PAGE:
Angomcha Bimol Akoijam: Meet JNU prof who bested the BJP in Inner Manipur

MP says he took the plunge as the political class failed to address violence


At the height of the campaign for the Lok Sabha elections, a video of Angomcha Bimol Akoijam belting out a song of the legendary rock band Scorpions went viral. He had recorded the video during the pandemic. He got fabulous response for the video from his constituency, Inner Manipur. The video established the 57-year-old’s identity as an apolitical person whom the people could relate to.

Akoijam, an associate rofessor at JNU, is a music aficionado and a filmmaker. He says It was the complete failure of the political class to deal with the violence in Manipur that forced him to to fight the elections. - Angomcha Bimol Akoijam, Inner Manipur, Manipur

Akoijam, an associate professor at the School of Social Sciences in Delhi’s Jawaharlal Nehru University, is a music aficionado, and his mother told him that he was in the wrong profession. He is actively involved in filmmaking, and has directed feature films and documentaries. But he is currently getting noticed for his successful electoral debut as a Congress candidate, having wrested the Inner Manipur constituency from the BJP.

Akoijam said the vote for him represented the sense of frustration and dissatisfaction that the people of Manipur were feeling towards the BJP government at the Centre and in the state. He said many people in the state described his victory as a transformative moment in Manipur’s politics.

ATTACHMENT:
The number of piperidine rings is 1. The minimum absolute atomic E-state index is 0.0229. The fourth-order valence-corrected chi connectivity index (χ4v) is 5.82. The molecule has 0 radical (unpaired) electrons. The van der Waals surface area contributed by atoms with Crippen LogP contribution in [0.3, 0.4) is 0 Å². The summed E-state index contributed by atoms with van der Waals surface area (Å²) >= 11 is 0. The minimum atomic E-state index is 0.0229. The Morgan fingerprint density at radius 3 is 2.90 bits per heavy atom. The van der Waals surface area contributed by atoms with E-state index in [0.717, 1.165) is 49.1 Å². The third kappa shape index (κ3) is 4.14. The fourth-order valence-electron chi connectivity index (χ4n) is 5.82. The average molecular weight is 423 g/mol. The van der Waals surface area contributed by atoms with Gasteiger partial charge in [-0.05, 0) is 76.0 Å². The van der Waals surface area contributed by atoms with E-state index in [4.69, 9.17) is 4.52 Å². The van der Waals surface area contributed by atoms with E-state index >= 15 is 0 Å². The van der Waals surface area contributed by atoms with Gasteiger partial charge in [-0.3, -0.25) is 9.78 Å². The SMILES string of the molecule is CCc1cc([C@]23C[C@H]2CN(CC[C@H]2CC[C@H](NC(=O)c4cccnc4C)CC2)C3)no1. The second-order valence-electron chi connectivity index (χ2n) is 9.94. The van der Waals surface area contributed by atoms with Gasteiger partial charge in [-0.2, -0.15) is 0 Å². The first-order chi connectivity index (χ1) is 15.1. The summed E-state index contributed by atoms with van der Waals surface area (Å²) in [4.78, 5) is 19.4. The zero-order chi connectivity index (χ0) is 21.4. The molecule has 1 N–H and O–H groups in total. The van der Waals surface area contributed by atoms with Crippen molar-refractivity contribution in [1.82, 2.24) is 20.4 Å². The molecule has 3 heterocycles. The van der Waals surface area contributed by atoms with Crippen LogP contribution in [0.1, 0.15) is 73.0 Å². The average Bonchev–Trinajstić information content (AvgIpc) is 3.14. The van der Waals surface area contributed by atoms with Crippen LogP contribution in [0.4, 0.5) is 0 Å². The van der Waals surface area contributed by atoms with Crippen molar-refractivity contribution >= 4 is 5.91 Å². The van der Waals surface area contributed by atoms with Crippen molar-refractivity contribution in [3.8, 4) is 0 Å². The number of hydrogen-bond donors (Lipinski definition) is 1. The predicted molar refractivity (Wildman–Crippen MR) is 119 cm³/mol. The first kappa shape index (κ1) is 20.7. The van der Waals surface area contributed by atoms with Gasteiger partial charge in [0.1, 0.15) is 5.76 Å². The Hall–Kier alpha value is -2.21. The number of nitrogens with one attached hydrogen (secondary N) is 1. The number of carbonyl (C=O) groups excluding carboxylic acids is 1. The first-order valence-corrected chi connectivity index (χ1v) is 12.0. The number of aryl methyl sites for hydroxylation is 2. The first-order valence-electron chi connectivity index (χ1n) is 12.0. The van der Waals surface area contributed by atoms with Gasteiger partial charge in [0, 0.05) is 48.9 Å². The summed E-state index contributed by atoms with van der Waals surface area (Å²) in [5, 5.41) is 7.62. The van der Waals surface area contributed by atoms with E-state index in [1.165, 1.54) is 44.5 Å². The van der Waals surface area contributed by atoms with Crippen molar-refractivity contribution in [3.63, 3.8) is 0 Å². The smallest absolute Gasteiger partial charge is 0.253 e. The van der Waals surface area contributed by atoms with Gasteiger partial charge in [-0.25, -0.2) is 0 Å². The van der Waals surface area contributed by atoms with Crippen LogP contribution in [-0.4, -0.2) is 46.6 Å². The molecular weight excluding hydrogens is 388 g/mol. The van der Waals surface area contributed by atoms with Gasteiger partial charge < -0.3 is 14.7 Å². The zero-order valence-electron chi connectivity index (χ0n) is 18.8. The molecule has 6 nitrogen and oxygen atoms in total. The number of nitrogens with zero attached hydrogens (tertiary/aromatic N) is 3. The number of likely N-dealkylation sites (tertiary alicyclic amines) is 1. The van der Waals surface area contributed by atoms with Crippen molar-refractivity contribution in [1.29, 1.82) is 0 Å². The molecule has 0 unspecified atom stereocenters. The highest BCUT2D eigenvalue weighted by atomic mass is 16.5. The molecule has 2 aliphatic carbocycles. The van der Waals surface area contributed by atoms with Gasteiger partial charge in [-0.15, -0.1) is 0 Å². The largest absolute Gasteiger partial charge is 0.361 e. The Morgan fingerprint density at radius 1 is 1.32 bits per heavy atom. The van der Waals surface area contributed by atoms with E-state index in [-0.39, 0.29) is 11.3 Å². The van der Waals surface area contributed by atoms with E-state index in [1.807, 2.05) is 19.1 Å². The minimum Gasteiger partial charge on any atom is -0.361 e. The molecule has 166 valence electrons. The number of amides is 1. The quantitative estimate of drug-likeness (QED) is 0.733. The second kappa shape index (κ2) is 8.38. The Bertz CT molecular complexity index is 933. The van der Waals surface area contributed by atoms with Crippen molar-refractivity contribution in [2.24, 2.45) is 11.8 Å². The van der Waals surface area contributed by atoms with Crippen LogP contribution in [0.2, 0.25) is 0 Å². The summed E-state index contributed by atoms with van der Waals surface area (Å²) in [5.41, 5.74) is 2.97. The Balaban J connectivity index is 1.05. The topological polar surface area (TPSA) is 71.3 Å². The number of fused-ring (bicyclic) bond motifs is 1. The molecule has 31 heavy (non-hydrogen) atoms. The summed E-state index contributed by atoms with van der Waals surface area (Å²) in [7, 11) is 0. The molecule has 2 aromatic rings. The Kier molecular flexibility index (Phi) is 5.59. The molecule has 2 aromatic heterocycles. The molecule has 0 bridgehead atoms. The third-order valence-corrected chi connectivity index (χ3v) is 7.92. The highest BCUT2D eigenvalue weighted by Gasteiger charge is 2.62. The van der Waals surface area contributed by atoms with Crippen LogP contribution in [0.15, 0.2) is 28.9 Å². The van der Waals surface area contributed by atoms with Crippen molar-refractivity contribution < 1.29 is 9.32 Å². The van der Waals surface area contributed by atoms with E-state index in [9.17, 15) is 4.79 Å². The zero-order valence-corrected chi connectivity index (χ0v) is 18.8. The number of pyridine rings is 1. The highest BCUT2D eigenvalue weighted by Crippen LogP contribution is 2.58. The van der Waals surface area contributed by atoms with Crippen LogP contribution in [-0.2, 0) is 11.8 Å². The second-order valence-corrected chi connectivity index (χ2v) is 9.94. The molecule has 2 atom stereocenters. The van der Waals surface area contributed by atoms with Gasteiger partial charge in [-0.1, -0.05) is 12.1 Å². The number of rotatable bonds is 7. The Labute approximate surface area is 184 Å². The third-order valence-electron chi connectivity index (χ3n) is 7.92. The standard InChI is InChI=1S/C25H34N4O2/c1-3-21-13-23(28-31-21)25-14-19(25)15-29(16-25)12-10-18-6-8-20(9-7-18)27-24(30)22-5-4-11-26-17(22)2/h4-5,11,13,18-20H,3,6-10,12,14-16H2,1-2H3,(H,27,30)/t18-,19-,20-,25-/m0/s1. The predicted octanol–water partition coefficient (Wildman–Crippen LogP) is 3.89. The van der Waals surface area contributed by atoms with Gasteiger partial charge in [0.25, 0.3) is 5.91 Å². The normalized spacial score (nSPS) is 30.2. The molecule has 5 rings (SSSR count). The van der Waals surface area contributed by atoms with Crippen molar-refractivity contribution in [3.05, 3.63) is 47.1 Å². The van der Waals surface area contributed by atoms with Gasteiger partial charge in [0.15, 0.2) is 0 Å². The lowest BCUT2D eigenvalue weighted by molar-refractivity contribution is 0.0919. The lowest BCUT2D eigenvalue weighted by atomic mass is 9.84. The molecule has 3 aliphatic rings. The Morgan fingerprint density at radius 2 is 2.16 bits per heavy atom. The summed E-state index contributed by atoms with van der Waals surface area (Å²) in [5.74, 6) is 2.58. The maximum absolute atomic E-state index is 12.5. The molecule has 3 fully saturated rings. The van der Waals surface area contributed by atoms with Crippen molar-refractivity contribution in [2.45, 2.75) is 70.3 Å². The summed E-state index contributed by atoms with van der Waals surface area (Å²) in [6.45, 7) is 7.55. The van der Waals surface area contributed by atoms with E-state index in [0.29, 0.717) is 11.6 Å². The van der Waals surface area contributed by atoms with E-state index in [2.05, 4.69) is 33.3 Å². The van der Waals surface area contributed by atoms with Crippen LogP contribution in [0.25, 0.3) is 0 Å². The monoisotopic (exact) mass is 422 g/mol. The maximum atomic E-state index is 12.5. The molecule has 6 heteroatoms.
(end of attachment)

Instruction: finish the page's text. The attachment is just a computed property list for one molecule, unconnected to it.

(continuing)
Akoijam, who has been teaching at JNU for 16 years, said while he was vocal on issues of public interest for a long time, he had no interest in electoral politics. It was the complete failure of the political class to deal with the divide and violence in Manipur that forced him to decide to fight the elections, he said.

Akoijam’s father, who was a professor of history, had joined the Congress in 1980 and contested the assembly elections. But Akoijam said his decision to join the Congress was not influenced by that and that he was guided by the present circumstances. He described the situation in Manipur as that of “statelessness”. “The authority of the state was not felt at all. People are not able to travel from one area to another. They are living in relief camps in utterly horrible conditions,” he said.

But he is optimistic that the deep divide between communities in the strife-torn state can be bridged. “Mushkil hai, namumkin nahin (It is tough, but not impossible).”